Itchy bumps, patches, and rash on surface of the skin, often white at their caps, surrounded by red, inflamed tissue. Hives most commonly appear on the limbs and trunk, but in severe cases can spread elsewhere on the body. Hives usually only last a few hours.
What are Hives?
From Modern Western Medicine
Though the cause is unknown, the most common stimulus is an allergic reaction to certain foods, such as milk, eggs, shellfish, strawberries, or nuts; certain food additives or artificial colors; the pharmaceutical drugs, such as penicillin or aspirin. The allergic reaction triggers the production of the chemical histamine from cells, which in turn causes capillaries to leak fluid into the tissues of the skin. Less commonly, heat, strenuous exercise, and sweating can bring on a flare-up of hives, as can overexposure to sunlight or cold temperatures. Calamine lotion or antihistamine drugs can relieve the irritation and itching. Severe cases may require corticosteroid drugs.
From Traditional Medicine
Hives are the body’s effort to eliminate toxins that have temporarily overloaded the liver and kidneys, thus been shunted to the skin surface in the hope of eliminating such waste products through the skin’s pore. Hives usually appear when the blood stream, lymph system, liver, kidneys, and large intestine are already burdened by toxins. At that point, some toxic foods, substances, or chemical is added to an already-overworked immune system, blood-cleaning organs, and the digestive tract, and thus becomes the proverbial straw that broke the camel’s back.
The first thing to do is to take these burdens off the blood-cleaning organs and systems (such as the lymph) and boost eliminative organs, especially the large intestine. If constipated, take a laxative, and then promote healthy elimination through the bowels.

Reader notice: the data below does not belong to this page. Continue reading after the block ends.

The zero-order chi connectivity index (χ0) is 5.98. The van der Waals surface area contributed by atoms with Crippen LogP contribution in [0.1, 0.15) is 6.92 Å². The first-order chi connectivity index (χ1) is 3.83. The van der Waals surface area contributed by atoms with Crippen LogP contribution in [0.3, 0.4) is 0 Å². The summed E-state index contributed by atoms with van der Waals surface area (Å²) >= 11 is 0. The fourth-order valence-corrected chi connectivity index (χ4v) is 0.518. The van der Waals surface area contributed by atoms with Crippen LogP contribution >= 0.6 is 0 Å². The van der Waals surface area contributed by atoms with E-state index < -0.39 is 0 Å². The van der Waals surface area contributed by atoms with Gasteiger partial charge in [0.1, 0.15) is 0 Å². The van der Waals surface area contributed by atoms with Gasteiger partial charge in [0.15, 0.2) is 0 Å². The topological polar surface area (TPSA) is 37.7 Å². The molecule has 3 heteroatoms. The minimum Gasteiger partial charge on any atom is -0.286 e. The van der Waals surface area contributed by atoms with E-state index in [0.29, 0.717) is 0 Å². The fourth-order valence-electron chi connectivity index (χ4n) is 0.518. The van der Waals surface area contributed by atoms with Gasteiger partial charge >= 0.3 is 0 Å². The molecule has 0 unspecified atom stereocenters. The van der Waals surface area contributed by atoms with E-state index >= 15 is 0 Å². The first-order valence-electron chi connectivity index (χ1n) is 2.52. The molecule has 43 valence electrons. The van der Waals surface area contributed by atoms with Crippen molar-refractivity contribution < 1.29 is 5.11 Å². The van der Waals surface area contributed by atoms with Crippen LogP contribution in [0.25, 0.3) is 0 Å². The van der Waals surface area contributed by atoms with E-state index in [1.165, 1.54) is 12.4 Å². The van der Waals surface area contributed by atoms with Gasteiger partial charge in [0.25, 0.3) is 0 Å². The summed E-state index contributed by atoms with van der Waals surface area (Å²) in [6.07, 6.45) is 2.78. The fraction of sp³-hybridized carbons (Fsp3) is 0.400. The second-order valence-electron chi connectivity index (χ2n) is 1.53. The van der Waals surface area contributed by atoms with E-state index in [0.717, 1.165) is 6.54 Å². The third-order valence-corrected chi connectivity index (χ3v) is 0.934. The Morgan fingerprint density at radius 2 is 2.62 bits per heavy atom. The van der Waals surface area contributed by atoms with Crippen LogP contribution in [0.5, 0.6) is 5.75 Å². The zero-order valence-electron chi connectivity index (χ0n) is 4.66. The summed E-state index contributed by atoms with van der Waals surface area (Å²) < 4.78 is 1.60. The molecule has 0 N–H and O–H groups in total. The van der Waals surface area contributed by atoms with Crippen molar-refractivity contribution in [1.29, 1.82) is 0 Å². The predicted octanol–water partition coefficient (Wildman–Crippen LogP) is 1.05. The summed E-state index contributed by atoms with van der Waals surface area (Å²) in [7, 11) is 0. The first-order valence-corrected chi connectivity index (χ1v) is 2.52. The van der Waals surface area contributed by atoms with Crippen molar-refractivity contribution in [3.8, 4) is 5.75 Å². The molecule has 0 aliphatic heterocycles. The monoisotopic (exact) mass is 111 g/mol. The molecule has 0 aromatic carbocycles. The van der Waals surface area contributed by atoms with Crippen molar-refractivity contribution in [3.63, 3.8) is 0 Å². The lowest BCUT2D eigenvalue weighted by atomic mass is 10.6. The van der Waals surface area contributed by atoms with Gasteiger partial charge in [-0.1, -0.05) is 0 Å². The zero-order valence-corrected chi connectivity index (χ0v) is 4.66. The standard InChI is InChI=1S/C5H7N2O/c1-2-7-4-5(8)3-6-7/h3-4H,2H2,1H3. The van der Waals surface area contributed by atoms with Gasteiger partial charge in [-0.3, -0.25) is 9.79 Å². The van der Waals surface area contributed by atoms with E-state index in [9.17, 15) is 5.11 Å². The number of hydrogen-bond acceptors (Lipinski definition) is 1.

Foods to Eat
- Omega-3s oils boost immunity
- Green, leafy vegetables
- Micro-algae such as spirulina, chlorella, and blue-green algae
- Flax, chia, and pumpkin seeds
- Salmon, mackerel, sardines, and other deep-water/cold-water fish
These fluids will help eliminate toxins:
- Carrot and green vegetable juice
- Distilled water
Foods to Avoid
The following foods are common allergens:
- Some fruits
- Food dyes, additives, and preservatives
- Saturated fats
- Fried foods
- Refined carbohydrates
- Dairy products
Herbs to Treat Hives
- Chickweed tea and oil
- Burdock seed tea
- Catnip tea
- Nettles: 1 tsp., three times per day
- Sassafras tea
- Infusion: 1 part nettles, 1 part yarrow, 2 parts dandelion, ½ part goldenseal
- Echinacea: tincture, 30 drops four to five times daily
- Tea made from equal parts burdock, sassafras, red raspberry, and red clover. Drink in cupful doses, two or three times daily to clean the blood.
To draw out toxins from the skin, take a hot bath with 1 pound of baking soda or Epsom salts added to the water.